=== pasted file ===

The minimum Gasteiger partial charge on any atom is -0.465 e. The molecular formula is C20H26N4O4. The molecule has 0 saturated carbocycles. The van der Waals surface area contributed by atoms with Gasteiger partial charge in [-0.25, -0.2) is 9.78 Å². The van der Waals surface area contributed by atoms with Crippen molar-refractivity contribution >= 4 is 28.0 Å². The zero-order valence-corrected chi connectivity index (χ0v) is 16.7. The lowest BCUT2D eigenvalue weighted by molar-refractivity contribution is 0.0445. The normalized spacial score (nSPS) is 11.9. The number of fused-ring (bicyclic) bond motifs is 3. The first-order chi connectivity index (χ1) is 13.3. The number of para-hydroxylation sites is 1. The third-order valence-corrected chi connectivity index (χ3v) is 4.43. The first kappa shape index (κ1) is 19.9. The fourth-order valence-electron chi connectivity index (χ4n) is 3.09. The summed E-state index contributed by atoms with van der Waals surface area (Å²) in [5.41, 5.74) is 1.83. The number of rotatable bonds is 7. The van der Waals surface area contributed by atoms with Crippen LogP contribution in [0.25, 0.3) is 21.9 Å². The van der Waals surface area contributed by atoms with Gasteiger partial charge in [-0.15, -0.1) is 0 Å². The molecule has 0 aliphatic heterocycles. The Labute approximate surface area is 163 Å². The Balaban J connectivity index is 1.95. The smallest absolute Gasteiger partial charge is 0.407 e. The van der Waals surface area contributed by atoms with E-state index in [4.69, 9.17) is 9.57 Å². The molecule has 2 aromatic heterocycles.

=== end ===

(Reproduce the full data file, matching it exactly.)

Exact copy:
The minimum Gasteiger partial charge on any atom is -0.465 e. The molecular formula is C20H26N4O4. The molecule has 0 saturated carbocycles. The van der Waals surface area contributed by atoms with Gasteiger partial charge in [-0.25, -0.2) is 9.78 Å². The van der Waals surface area contributed by atoms with Crippen molar-refractivity contribution >= 4 is 28.0 Å². The zero-order valence-corrected chi connectivity index (χ0v) is 16.7. The lowest BCUT2D eigenvalue weighted by molar-refractivity contribution is 0.0445. The normalized spacial score (nSPS) is 11.9. The number of fused-ring (bicyclic) bond motifs is 3. The first-order chi connectivity index (χ1) is 13.3. The number of para-hydroxylation sites is 1. The third-order valence-corrected chi connectivity index (χ3v) is 4.43. The first kappa shape index (κ1) is 19.9. The fourth-order valence-electron chi connectivity index (χ4n) is 3.09. The summed E-state index contributed by atoms with van der Waals surface area (Å²) in [5.41, 5.74) is 1.83. The number of rotatable bonds is 7. The van der Waals surface area contributed by atoms with Crippen LogP contribution in [0.25, 0.3) is 21.9 Å². The van der Waals surface area contributed by atoms with Gasteiger partial charge in [-0.15, -0.1) is 0 Å². The molecule has 0 aliphatic heterocycles. The Labute approximate surface area is 163 Å². The Balaban J connectivity index is 1.95. The smallest absolute Gasteiger partial charge is 0.407 e. The van der Waals surface area contributed by atoms with E-state index in [4.69, 9.17) is 9.57 Å². The molecule has 2 aromatic heterocycles.